Raise the Rainbow Flag: Where Are Our LGBT Rights?
Last week, Gilbert Baker, an artist and designer, died in NYC. Baker is best known for creating the Rainbow Flag, one of the enduring symbols of the LGBT movement.
Gilbert Baker created the original 8 color flag for the June 1978 Pride Parade in San Francisco. He made his first flags by hand with friends and never tried to trademark the design but gave it freely to all of us.
Gilbert Baker reclaimed the American flag and the implied promise of freedom for us and designed it in our own image. For those of us who were here in the very first Pride Parades and protests, the Rainbow flag was a galvanizing signal that we would stand and fight for our rights.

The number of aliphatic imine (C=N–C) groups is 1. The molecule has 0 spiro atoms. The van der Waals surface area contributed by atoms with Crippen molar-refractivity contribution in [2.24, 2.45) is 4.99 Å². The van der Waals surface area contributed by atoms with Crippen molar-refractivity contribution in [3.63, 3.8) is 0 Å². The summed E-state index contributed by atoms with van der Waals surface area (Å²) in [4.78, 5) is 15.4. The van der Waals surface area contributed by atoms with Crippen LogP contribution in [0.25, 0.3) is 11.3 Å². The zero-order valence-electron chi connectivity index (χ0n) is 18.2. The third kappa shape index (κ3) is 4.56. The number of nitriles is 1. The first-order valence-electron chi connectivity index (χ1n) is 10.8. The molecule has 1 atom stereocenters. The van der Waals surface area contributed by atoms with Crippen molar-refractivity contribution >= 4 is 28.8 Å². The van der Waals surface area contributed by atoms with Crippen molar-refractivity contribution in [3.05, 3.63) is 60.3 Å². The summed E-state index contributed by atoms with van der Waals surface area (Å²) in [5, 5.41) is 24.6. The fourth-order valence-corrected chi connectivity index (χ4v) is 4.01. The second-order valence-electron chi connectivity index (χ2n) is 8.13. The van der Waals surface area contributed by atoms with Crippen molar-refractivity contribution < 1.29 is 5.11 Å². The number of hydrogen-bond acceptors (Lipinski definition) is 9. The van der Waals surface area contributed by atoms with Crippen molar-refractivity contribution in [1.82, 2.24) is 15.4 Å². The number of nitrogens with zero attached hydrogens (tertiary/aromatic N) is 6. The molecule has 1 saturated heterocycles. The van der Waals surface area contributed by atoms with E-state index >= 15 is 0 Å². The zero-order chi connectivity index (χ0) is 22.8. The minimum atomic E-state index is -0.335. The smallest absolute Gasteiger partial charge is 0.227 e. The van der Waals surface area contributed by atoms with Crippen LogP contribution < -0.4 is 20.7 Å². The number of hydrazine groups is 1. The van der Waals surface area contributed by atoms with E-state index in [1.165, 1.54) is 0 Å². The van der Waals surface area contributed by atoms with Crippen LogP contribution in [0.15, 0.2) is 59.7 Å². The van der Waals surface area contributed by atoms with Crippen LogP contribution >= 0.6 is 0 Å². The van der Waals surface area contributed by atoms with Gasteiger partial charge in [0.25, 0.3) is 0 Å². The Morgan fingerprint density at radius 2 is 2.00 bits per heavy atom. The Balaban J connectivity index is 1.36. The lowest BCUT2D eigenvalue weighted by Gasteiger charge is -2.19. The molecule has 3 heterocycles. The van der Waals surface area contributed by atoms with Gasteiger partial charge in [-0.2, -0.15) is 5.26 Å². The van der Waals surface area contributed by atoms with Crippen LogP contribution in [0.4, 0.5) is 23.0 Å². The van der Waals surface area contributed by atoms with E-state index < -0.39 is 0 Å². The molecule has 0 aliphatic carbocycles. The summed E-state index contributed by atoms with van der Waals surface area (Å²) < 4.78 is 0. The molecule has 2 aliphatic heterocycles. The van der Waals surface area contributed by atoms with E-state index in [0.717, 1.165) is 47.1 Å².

Yesterday, the U.S. Court of Appeals for the 7th Circuit ruled that the 1964 Civil Rights law includes LGBT employees. The ruling will likely now move to the Supreme Court for a final ruling since it conflicts with another Circuit court. There is NO ENDA law, passed through Congress, which guarantees our LBGT rights against discrimination.
All of this is coming on the heels of the reports out of Chechnya. The government there is arresting, torturing and killing gay men. Their leader denies the reports by saying “You cannot detain and persecute people who simply do not exist in the republic.”
This should be a reminder for all LGBT people and our supporters that we, in fact, are still fighting for our rights as U.S. and world citizens. Our freedom today is only at the discretion of the straight community and that is not good enough for me.
So, I will be waving Gilbert Baker’s flag at this year’s Pride Festival in protest that LGBT people are still not free. Let us be clear. Our fight is NOT over. We are NOT fully equal citizens in this United States or the world. And that is a stain on all of us.